Another feature that has been released is the “Hide My Email” cloaking feature, which comes with iCloud+. This feature allows users to give sites a “fake” email address. This feature will still forward the email to land in your inbox, but the “fake” email address will act as a middle man, allowing users’ real email addresses to be more protected than they may already be.

How does it work?

Litmus provides an analysis of how it works form the technical side:

  1. When a user starts up their Apple Mail App, this will trigger a download of the email images to their device from their email host.
  2. In intervals, Apple will download all the images to Apples Privacy Cache. This download will be by a proxy with an IP address, which is assigned to the general location of the user.
  3. Apple’s caching process will require them to request the content and images from the email service provider, which includes requesting the open tracking pixel – this is what makes the ESP assume that the email has been opened by the user.
  4. When the user actually opens the email is when all the content will get downloaded and display the images, which will come from the Apple Cache, not the ESP or webshot server.

Very techy, I know! What this really means is that Apple will open the email for you and then once you actually intend to view it by clicking on the email, it will show the content that was sent.

And you need to be prepared, as according to Litmas:

The top 3 email clients are Apple iPhone (38.2%), Gmail (35.6%), and Apple Mail (10.4%), with 90% of all iPhone users set to have installed the update in the next 6 months.

Here are our 4 tips on how to combat the change:

1. Change with metrics you focus on

With open rate data no longer being as accurate as it once was, it is crucial to know which metrics to report on instead, to best understand email campaign performance. Shifting to the world of click rates and conversion rates on emails will become the new norm. This will be one of the only ways you will be able to tell if users are engaging with your email content and whether they are converting from them.

2. Try to collect as much information as possible organically

Segmentation will also be affected by iOS 15. Without the ability to accurately track customer data, such as a location of where the email was opened, trying to get customers and users to voluntarily give you this data is the best way to retrieve it. This might be collected from forms on the website through simple fields upon a purchase, or when signing up for marketing communications. A field asking for the user’s postcode will be able to be used for segmentation on location, which can also lead to calculating when the best time is to send the email based on the recipient’s time zone.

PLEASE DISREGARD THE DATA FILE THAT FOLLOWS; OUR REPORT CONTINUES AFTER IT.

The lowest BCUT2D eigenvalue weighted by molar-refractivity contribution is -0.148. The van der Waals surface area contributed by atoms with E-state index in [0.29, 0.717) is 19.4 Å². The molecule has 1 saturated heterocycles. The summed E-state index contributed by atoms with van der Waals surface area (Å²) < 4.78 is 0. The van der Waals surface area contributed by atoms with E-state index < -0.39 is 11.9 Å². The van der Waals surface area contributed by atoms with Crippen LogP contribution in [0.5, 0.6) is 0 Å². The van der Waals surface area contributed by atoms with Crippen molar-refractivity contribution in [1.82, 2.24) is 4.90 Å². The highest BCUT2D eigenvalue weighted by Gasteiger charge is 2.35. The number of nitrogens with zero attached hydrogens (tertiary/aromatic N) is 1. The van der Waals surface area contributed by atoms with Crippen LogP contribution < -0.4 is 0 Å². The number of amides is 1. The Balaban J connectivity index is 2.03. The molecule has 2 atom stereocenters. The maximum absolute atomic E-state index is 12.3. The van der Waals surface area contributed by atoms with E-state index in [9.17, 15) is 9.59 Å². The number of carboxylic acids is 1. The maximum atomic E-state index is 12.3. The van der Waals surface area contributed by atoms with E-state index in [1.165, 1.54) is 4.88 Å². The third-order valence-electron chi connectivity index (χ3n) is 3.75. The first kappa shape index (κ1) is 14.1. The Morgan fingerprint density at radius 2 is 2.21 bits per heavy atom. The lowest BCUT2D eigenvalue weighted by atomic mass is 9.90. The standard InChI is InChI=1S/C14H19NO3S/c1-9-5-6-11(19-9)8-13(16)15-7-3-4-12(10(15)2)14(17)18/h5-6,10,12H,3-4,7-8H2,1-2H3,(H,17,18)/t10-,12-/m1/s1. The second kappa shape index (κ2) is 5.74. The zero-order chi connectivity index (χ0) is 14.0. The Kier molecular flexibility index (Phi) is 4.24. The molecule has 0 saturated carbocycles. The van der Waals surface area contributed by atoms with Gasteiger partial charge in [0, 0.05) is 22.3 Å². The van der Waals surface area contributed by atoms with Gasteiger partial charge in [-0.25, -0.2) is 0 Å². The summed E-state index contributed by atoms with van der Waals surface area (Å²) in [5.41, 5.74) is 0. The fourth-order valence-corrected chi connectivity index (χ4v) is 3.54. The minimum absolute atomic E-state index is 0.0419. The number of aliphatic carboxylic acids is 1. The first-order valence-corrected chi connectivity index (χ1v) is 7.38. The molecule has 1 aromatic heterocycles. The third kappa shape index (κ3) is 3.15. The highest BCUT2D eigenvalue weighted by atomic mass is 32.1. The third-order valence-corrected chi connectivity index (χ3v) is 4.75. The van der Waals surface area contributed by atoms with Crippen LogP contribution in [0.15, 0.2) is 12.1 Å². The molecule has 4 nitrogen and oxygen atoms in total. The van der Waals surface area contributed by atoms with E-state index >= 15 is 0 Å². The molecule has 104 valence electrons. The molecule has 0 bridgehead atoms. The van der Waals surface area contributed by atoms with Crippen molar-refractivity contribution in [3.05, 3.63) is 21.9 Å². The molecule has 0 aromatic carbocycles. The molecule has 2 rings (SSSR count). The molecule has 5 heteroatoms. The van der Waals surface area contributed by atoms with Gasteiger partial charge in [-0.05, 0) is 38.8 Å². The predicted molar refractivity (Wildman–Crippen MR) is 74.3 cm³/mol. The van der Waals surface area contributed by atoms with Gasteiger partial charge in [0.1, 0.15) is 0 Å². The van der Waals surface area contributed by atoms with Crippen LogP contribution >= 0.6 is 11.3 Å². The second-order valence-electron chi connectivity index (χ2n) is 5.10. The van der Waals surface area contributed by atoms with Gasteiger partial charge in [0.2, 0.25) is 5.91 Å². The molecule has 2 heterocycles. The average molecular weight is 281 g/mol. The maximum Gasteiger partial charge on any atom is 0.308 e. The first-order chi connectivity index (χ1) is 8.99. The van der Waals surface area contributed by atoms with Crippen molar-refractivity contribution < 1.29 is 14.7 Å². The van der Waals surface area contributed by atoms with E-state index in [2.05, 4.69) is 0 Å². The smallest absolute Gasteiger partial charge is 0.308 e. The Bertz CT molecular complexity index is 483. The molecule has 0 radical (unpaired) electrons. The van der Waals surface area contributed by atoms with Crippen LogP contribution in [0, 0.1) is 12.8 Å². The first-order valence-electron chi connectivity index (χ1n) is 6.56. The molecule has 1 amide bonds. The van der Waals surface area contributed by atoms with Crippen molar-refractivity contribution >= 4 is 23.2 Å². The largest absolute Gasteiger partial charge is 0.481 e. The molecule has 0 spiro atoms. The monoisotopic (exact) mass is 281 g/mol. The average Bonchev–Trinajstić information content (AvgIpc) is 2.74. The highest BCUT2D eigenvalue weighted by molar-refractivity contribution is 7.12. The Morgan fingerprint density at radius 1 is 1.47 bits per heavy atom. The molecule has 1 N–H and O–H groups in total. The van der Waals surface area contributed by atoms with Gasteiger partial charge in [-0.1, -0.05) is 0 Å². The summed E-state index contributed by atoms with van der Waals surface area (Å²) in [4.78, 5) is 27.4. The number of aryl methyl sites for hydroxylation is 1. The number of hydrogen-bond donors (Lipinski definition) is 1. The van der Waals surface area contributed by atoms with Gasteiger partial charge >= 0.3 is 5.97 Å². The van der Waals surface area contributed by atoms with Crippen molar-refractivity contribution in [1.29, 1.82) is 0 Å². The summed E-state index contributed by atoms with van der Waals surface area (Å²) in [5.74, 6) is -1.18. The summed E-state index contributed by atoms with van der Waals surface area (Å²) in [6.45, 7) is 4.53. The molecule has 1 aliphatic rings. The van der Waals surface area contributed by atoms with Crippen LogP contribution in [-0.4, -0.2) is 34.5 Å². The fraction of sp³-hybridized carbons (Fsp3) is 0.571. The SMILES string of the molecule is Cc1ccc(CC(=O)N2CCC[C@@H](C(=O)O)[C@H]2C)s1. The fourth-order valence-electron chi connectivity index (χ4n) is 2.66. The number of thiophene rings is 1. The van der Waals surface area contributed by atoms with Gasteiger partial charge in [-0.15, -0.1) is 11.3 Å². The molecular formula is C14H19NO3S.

3. Reconfigure automated flows

Leveraging automation to enhance email marketing reduced the manual work that we had to do and we thought it worked perfectly – but maybe not so much. Depending on what type of automation you are using, if the automation relies on open rates to continue the customer or user on the journey, it may still continue to deliver content when they actually haven’t opened it. Setting goals for contacts who are enrolled in these automations might be a way out. Using goals like a click of a CTA or a conversion will allow them to be unenrolled and stop them from getting a load of irrelevant emails.

4. Use SMS marketing

Could this be the gateway out? Hubspot says 3.8 billion people have a mobile device and 48 million of those opted in to SMS marketing. With a 98% open rate for SMS, it is a no brainer to use this alternative marketing option. It could be triggered by a customer action or sent out on a special worldwide date, like Christmas or Black Friday.

So, what now?

iOS 15 privacy changes aren’t the first and certainly won’t be the last changes from Apple. As the digital marketing space continues to grow, curveballs will still get thrown at us with privacy and algorithm changes – it’s inevitable. For your email marketing, try to implement some of these changes to help your efforts not go astray.

Need help with the iOS 15 updates?

Chat to our team of email marketing experts today.